‘Oh, s***! We’re out of milk!’
    ‘Never mind; go and pick yourself a grapefruit!’

    From your description, though, I don’t suppose your mandarins are edible yet?


  4. I wish I had a Mandarin tree – sounds like it’d survive my black oozing thumb, though I admit I’m a little more than excited that my Mother’s Day plant is still living, so there may be hope for me yet! πŸ˜€ Not to mention, I can imagine how happy those oranges look… and the mandarin orange is one of my kid’s favorites. I’m curious – did you ever play with them? Like making jelly, putting it in sauces or chocolate, etc?


    It does roll off the tongue very nicely. I would love to have enough land some day to have a small orchard. That would be very cool.

    Well, that’s the best news I’ve heard in a while. G IS BACK. YAYAYAY!!! I am soooo glad.

    I love your story. A friend of mine down in the Southern Highlands has a small farm. The kids lunchboxes are always full of goodies like fresh figs, apples, pears and so on. I would love to live like that. My mandarins are edible but a little bitter. I might leave them for a bit longer.

    Hi AINE:
    Your Mother’s Day plant will flourish. I can feel it. I have made mandarin marmalade. It is very good. I wil try some other things too if I get time over the next few weeks!


  6. Living up here, we have no citrus trees growing here in wild settings. I so love that you have learned to enjoy them.


  7. Hi NAT:
    Citrus trees really are amazing. They give off the most glorious scent on warm evenings. To have an orange grove is a dream of mine. I would go out and sniff all night long!


  8. Also, if you keep bees and have a citrus grove, that’s the place to put your hives in blossom time. The honey is out of this world.

    As I believe you once said, Selma, it’d keep Paddington Bear and Pooh Bear happy!


  9. Hi Selma. Y0u have to love fruit trees, always growing and giving. Thanks for this post, it took me back. When I was a market gardener, some crops needed to be thinned. It was then I had to force myself to leave the strong ones and pull out the less robust individuals, always fighting against my natural instinct to to protect the underdog! How dumb is that!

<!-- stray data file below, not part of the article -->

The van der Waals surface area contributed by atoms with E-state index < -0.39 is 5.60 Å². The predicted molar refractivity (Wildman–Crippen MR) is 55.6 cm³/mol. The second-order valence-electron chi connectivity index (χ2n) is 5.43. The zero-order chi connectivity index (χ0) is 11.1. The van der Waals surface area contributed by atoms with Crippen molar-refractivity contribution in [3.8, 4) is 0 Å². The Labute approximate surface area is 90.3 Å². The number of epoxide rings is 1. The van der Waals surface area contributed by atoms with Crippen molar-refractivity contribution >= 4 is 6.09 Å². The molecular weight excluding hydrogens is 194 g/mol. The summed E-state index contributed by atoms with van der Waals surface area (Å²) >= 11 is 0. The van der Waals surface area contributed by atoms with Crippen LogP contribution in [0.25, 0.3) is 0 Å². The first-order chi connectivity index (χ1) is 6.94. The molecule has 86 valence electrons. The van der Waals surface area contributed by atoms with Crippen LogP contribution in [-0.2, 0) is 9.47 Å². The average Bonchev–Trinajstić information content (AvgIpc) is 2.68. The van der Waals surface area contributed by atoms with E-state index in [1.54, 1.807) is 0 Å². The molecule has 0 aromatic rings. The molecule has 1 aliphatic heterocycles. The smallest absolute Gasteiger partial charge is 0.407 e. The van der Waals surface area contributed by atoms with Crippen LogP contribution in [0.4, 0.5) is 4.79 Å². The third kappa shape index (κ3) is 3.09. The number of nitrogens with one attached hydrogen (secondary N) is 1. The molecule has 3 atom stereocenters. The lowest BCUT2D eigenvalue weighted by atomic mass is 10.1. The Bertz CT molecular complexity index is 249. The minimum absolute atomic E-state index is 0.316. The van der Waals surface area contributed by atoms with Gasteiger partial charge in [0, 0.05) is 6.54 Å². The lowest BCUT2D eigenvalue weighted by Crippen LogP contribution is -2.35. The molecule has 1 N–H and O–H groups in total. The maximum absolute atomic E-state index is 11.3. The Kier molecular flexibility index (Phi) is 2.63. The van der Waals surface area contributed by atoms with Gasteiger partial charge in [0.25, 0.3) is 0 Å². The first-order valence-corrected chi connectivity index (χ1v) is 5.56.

10. Beautiful, beautiful, beautiful writing Selma! I love how you humanized the mandarin trees and your relationship with them. Your interaction and attention to your last tree reminds me of a story I wrote about a crooked little tree who grew in the forest surrounded by tall pine and maples…. and rarely received the nutrients and sunshine it needed. It was a metaphor for a client I was working with at the time. I’ve also written one about a homeless guy and named him Old Man Willow. He just reminded me of a big old willow tree.
    I believe trees absorb and breathe ancestral spirits.

    ps. I wrote a more uplifting piece tonight. I wanted you to know because I havent been writing about the good stuff, and there really has been lots of it. xx


  11. That was a very beautiful post, Selma. Wow! It’s so rare to find bloggers who write well and who have something to say. I don’t know if I would have been able to write something so lyrical about a simple tree.


    Many bears and many people would be happy with such honey. I hope one day I get to find out what honey like that is right!

    Hi MAMA ZEN:
    You are a sweetie. Thank you!

    It’s not dumb at all. I do the same thing. I often rescue plants no one else wants. I can’t help but fight for the underdog in all walks of life!

    Hi DANA:
    ‘I believe trees absorb and breathe ancestral spirits. ‘ Oh, absolutely. You put it so beautifully. That is the quote of the week right there. I love your story about Old Man Willow. Some people really are like trees and vice versa.

    What a lovely comment. I am so grateful you said that. And so nice to meet you!

    Hi MELEAH:
    You are too kind and such a sweetie!

    Oh absolutely. Even the small trees need hugging!